In the role of the hit-and-run victim’s mother, Mary Alice gives a very quiet performance until there’s a moment in the film which has this reveal which makes her a horrible person as it’s a real waste of Alice. Kevin Dunn is alright as McCoy’s lawyer Tom Killian as someone who tries to get McCoy to see the severity and reality of his situation. John Hancock’s performance as the Reverend Bacon is just fucking silly as this Al Sharpton-caricature that is supposed to be played for laughs but ends up being really dumb. Saul Rubinek also gives a terrible performance as assistant DA Jed Kramer as this buffoon who tries to do whatever it takes to win and help Weiss as he’s just Weiss’ bitch. Kim Cattrall is just fucking horrible as Sherman’s wife Judy as this vapid socialite who is more concerned about social statues and gatherings while trying to look and act the part of a wife as she doesn’t provide much depth except for the scene where she tells her daughter what Sherman does for a living. Alan King is wasted in his small role as Maria’s husband Alan as he only has a few scenes where the big scene he’s in during a dinner with Fallow is one of the most ridiculous as it displays some of the worst aspects of wealth and power.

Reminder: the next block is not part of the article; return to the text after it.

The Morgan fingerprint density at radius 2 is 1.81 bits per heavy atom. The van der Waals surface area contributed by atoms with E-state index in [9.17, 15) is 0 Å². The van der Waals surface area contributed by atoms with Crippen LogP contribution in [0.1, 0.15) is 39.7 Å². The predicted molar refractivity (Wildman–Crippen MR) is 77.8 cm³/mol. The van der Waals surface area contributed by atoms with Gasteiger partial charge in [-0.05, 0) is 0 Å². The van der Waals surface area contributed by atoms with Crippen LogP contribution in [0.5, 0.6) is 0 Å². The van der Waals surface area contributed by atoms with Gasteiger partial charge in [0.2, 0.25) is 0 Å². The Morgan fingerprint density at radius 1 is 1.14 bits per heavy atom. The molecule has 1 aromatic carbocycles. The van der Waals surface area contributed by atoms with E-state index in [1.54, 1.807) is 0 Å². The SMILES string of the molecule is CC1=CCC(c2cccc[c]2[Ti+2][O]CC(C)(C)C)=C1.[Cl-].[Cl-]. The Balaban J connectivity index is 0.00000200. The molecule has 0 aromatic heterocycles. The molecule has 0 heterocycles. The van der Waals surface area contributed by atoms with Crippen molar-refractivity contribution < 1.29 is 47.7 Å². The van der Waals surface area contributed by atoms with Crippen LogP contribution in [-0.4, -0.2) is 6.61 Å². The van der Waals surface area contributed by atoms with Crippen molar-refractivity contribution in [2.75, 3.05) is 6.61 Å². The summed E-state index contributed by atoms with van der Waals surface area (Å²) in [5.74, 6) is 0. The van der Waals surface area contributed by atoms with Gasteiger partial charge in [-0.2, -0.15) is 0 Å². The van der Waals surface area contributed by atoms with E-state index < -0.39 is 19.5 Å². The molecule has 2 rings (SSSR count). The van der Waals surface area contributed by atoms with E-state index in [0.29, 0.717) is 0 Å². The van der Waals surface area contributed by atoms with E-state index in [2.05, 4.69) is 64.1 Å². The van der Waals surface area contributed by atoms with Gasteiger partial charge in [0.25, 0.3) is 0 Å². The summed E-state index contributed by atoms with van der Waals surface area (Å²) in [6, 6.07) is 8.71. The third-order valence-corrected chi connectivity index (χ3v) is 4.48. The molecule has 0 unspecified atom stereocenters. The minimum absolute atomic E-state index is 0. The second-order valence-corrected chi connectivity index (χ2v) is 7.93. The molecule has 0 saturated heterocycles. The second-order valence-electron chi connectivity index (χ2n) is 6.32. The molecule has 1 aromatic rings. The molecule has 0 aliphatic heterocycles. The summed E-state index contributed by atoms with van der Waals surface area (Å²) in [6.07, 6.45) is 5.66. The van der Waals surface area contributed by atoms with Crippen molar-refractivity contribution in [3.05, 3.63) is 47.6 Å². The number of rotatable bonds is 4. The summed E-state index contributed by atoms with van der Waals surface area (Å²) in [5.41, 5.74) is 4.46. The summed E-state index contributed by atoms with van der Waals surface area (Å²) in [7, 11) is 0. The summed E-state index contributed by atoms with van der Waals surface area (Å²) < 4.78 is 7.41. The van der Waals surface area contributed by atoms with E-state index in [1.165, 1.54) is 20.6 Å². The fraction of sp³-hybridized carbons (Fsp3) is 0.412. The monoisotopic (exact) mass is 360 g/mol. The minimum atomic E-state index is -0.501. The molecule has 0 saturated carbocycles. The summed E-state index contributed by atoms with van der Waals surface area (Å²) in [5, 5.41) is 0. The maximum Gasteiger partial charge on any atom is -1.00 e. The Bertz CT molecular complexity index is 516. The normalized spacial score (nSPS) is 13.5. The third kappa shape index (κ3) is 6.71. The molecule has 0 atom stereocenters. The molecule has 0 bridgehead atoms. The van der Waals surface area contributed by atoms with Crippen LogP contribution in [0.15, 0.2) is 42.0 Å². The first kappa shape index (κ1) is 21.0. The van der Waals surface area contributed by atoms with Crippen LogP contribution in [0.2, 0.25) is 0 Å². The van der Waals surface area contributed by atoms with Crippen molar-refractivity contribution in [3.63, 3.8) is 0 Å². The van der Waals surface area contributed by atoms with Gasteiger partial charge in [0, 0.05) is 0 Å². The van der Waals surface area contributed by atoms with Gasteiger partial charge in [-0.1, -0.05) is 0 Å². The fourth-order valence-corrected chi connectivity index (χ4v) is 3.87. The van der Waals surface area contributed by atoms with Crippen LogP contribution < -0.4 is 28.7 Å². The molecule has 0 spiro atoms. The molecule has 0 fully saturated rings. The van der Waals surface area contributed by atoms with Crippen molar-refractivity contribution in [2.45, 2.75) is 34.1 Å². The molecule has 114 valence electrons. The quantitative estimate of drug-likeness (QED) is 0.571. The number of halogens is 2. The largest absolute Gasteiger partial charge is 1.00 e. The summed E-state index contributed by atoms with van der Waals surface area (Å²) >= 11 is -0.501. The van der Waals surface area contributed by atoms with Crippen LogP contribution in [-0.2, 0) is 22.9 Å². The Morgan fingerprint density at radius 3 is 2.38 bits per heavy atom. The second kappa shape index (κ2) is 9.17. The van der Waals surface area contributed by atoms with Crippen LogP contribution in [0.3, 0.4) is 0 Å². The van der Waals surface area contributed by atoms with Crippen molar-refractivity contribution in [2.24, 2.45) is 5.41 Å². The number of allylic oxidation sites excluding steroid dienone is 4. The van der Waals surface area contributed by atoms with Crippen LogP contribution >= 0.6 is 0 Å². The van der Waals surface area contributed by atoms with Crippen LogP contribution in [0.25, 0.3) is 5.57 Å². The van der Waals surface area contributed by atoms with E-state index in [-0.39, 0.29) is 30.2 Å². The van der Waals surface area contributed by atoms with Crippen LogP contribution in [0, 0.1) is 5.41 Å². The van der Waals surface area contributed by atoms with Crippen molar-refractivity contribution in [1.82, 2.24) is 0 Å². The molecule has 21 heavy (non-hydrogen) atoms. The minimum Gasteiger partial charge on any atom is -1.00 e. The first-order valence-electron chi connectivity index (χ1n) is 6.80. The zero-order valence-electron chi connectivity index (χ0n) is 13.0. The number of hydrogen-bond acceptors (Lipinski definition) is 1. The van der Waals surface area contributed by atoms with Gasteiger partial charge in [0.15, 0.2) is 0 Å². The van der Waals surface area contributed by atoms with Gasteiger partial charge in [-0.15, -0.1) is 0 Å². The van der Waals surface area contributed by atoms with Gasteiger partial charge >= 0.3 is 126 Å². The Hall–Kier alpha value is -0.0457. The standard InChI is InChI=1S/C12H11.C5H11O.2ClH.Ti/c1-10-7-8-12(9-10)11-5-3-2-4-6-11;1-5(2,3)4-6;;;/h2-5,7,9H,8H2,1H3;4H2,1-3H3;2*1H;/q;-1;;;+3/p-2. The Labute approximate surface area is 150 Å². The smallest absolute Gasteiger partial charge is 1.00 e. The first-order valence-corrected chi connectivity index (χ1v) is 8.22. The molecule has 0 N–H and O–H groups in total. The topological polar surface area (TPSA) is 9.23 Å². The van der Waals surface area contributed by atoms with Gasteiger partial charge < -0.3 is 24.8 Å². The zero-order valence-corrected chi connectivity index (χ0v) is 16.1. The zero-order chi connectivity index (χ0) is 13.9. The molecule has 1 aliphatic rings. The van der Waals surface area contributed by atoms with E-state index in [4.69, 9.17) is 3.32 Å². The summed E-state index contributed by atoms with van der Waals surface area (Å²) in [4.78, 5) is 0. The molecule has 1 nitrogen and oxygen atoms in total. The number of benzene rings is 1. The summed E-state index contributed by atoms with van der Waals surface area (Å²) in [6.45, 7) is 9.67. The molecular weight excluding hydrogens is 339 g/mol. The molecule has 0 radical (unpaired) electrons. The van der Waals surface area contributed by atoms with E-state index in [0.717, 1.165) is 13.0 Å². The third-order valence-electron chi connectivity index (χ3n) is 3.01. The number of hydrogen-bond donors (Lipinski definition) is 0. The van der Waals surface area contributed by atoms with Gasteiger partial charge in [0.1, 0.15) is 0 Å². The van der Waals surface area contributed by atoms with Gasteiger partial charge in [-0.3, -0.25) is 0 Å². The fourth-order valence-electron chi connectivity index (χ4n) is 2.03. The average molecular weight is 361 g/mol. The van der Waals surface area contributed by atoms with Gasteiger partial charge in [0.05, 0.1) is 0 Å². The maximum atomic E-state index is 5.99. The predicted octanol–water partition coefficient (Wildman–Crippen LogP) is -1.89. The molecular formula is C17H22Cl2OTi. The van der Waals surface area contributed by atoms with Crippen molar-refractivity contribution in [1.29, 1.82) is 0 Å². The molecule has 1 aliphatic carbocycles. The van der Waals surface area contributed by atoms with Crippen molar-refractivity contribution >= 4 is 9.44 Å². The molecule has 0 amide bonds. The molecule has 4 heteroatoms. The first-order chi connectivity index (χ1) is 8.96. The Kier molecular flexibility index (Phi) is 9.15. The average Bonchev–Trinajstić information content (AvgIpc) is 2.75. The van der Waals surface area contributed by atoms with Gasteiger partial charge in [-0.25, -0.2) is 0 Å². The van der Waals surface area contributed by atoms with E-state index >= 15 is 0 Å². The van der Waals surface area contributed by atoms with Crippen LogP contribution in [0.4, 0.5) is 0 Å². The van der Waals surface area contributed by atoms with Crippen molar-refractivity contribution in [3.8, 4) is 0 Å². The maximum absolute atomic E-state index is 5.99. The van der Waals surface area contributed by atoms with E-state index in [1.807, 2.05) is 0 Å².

F. Murray Abraham, in an un-credited role, as District Attorney Abe Weiss is just horrendous in how brash he is as it’s character that is never fleshed out and is once again a bad attempt at satire that never really connects. Morgan Freeman is excellent in his role as Judge Leonard White as one of the few characters in the film that actually stands for something where he does give this amazing monologue in the end though Freeman doesn’t go unscathed where it is kind of obvious he is wearing a bald cap in the film. Melanie Griffith is bad as Maria Ruskin as this Southern gold digger who cares more about herself than Sherman where Griffith is right for the role but is never given much to do while the script also fails her to make her compelling.